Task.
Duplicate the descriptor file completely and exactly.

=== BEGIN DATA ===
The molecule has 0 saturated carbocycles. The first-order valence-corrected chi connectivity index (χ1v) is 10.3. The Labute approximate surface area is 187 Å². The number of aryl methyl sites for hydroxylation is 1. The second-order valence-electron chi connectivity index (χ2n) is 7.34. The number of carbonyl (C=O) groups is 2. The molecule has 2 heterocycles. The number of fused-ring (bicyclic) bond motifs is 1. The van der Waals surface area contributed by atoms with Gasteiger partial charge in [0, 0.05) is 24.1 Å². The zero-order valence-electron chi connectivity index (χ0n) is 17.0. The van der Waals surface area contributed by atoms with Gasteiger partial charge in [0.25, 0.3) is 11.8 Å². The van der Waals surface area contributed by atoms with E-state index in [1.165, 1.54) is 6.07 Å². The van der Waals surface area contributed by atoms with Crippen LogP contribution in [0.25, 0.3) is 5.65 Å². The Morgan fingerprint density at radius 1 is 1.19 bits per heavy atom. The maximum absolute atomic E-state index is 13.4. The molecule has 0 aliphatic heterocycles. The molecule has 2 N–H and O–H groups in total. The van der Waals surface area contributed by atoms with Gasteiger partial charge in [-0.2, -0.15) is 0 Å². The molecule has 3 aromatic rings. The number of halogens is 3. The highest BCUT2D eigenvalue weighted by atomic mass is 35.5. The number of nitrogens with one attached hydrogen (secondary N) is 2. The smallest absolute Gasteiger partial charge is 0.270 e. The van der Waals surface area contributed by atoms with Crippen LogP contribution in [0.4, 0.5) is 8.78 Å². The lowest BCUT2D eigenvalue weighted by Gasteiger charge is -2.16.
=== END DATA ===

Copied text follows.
The molecule has 0 saturated carbocycles. The first-order valence-corrected chi connectivity index (χ1v) is 10.3. The Labute approximate surface area is 187 Å². The number of aryl methyl sites for hydroxylation is 1. The second-order valence-electron chi connectivity index (χ2n) is 7.34. The number of carbonyl (C=O) groups is 2. The molecule has 2 heterocycles. The number of fused-ring (bicyclic) bond motifs is 1. The van der Waals surface area contributed by atoms with Gasteiger partial charge in [0, 0.05) is 24.1 Å². The zero-order valence-electron chi connectivity index (χ0n) is 17.0. The van der Waals surface area contributed by atoms with Gasteiger partial charge in [0.25, 0.3) is 11.8 Å². The van der Waals surface area contributed by atoms with E-state index in [1.165, 1.54) is 6.07 Å². The van der Waals surface area contributed by atoms with Crippen LogP contribution in [0.25, 0.3) is 5.65 Å². The Morgan fingerprint density at radius 1 is 1.19 bits per heavy atom. The maximum absolute atomic E-state index is 13.4. The molecule has 0 aliphatic heterocycles. The molecule has 2 N–H and O–H groups in total. The van der Waals surface area contributed by atoms with Gasteiger partial charge in [-0.2, -0.15) is 0 Å². The molecule has 3 aromatic rings. The number of halogens is 3. The highest BCUT2D eigenvalue weighted by atomic mass is 35.5. The number of nitrogens with one attached hydrogen (secondary N) is 2. The smallest absolute Gasteiger partial charge is 0.270 e. The van der Waals surface area contributed by atoms with Crippen LogP contribution in [0.4, 0.5) is 8.78 Å². The lowest BCUT2D eigenvalue weighted by Gasteiger charge is -2.16.